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Mind, philosophy of

DOI
10.4324/9780415249126-V038-1
DOI: 10.4324/9780415249126-V038-1
Version: v1,  Published online: 1998
Retrieved May 31, 2020, from https://www.rep.routledge.com/articles/overview/mind-philosophy-of/v-1

3. Alternatives to functionalism

Not everyone endorses functional and computational theories of mind. Some, influenced by Ryle and the later Wittgenstein, think that such concern with literally inner processes of the brain betrays a fundamental misunderstanding of mental talk, which, they argue, rests largely on outward Criteria. Others think that computational processes lack the means of capturing the basic properties of Consciousness and Intentionality that are essential to most mental phenomena. John Searle, in particular, regards his Chinese room argument as a devastating objection to computational approaches. He thinks that mental phenomena should be understood not functionally, but directly in biological or physical terms.

The hardest challenge for functionalism is posed by Qualia – the properties that distinguish pain, the look of red, the taste of pineapple, and so on, on the one hand, from mental states like belief and understanding on the other. (See also Bodily sensations; Sense-data; Perception). Some argue that unnecessary problems are produced in this area by an excessive reification of inner experience, and recommend instead an adverbial theory of mental states (see Mental states, adverbial theory of). However, some problems persist, and can be made vivid by considering the possibility of ‘inverted qualia’. It seems that two people might have colour experiences that are the complements of one another (red for green, yellow for blue, etc.), even though their behaviour and functional organization are identical. This issue is explored in Colour and qualia and leads inevitably to the hard problems of Consciousness: What is it? What things have it? How do we tell? What causal role, if any, does it play the world?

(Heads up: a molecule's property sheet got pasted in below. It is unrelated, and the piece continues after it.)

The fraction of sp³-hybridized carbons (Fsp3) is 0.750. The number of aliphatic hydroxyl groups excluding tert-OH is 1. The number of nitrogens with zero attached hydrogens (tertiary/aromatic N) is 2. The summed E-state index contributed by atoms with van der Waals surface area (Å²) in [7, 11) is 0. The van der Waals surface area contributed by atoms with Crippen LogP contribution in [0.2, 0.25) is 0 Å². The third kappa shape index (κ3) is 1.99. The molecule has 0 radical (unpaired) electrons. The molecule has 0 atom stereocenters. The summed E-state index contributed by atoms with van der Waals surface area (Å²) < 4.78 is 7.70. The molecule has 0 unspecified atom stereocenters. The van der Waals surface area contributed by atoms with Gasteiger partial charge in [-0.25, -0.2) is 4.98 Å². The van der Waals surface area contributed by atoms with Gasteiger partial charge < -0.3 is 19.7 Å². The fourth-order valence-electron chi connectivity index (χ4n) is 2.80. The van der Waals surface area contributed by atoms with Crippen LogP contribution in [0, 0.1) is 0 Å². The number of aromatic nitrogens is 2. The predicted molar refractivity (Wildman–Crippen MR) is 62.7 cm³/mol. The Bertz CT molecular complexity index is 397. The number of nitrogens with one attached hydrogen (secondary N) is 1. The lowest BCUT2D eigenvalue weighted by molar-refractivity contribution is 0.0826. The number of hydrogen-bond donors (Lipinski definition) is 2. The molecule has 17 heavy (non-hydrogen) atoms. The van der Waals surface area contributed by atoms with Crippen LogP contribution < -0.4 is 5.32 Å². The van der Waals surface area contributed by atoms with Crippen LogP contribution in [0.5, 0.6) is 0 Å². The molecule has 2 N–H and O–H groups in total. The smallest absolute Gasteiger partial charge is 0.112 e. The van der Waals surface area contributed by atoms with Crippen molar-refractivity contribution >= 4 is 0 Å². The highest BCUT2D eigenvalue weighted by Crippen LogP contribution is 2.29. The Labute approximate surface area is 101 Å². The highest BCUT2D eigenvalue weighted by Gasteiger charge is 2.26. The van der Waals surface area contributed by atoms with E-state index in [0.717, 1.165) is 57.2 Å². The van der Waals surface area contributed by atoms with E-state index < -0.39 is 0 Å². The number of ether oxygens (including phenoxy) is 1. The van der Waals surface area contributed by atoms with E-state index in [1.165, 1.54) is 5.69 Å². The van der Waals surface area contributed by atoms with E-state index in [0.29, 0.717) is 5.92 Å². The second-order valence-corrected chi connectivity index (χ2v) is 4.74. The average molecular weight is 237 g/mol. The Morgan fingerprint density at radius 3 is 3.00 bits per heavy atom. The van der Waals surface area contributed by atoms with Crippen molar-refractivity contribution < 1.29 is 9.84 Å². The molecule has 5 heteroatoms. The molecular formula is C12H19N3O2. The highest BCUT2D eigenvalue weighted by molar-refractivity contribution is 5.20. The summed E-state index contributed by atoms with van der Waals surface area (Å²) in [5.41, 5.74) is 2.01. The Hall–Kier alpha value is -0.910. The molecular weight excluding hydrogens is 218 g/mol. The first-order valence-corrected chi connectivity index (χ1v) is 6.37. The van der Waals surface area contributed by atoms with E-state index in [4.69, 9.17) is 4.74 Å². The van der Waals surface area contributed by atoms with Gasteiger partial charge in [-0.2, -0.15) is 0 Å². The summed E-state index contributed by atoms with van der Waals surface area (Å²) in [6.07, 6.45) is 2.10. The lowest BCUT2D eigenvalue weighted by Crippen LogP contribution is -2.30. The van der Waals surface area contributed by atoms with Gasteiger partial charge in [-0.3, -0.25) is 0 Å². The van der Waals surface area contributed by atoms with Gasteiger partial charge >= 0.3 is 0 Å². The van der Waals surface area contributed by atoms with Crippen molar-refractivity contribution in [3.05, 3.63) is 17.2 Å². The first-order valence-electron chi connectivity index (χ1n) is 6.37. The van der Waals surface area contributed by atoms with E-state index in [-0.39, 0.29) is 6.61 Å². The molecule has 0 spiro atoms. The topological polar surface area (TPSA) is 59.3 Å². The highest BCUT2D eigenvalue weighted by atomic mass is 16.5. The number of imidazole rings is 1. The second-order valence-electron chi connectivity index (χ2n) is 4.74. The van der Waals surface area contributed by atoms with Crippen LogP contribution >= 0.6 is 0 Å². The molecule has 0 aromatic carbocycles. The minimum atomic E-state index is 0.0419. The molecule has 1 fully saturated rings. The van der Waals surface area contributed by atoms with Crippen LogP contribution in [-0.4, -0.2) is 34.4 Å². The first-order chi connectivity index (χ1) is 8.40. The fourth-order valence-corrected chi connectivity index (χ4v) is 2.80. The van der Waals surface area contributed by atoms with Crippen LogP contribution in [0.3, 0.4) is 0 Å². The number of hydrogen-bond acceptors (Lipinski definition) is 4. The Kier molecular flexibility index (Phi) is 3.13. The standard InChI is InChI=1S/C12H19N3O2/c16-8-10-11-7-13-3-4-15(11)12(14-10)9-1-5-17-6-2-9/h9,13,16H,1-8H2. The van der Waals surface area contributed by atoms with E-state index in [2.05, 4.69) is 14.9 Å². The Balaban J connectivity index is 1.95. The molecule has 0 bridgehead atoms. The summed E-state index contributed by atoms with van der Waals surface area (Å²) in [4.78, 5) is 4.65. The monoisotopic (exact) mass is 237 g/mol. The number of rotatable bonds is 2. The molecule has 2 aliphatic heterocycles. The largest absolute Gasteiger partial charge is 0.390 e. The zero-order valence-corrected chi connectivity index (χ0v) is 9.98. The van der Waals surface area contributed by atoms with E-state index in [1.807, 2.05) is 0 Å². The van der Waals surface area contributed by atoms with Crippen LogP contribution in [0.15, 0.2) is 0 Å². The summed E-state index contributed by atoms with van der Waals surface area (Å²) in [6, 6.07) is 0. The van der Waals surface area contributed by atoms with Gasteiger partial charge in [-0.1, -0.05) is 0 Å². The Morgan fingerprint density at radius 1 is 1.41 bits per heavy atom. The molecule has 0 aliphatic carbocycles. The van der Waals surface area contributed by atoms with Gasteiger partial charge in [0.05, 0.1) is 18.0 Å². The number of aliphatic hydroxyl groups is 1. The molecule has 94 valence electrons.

There is also an issue for functionalists over Mental causation. A principal reason why Dualism has few adherents today is the problem of explaining how non-physical or non-natural phenomena can causally affect a physical world. And although some dualists retreat to Epiphenomenalism, the view that mental phenomena are caused by, but do not themselves cause any physical phenomena, this is widely seen as implausible. However, functionalists also have a problem. Even though they can and do insist that functional states are realized physically, arguably the functional states per se do no causing; what does the causing would seem to be the underlying physical properties of the physical realization. So, although functionalists avoid giving causal roles to the ‘non-natural’, it seems they must allow that mental properties per se do no causing.

Although the view that the mind is a natural phenomenon is now widely accepted (principally because of the causal problem for dualism), what this implies is highly contentious. Some hold that it simply means that mental phenomena supervene on physical nature in the sense that there can be no mental difference without a physical difference (see Supervenience of the mental). Donald Davidson thinks this can be true without there being any strict laws connecting the physical and the mental (see Anomalous monism). Others insist that a naturalist about the mind must reduce the mental to the physical in somewhat the way thermodynamics has been reduced to statistical mechanics, so delivering neat lawful biconditionals linking the mental and the physical (see Reductionism in the philosophy of mind).

Much in this discussion turns on the status of Folk psychology, the theory of mind allegedly implicit in ordinary (folk) thought and talk about the mind. On one view, mental states are simply the states that fill the roles of this implicit theory, and the reduction consists in finding which internal physical states fill the roles and are, thereby, to be identified with the relevant mental states. However, defenders of Eliminativism, noting that any theory – especially a folk one – can turn out false, argue that we should take seriously the possibility that the mental states postulated by folk psychology do not exist, much as it turned out that there are no witches or phlogiston.

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Citing this article:
Jackson, Frank and Georges Rey. Alternatives to functionalism. Mind, philosophy of, 1998, doi:10.4324/9780415249126-V038-1. Routledge Encyclopedia of Philosophy, Taylor and Francis, https://www.rep.routledge.com/articles/overview/mind-philosophy-of/v-1/sections/alternatives-to-functionalism-1.
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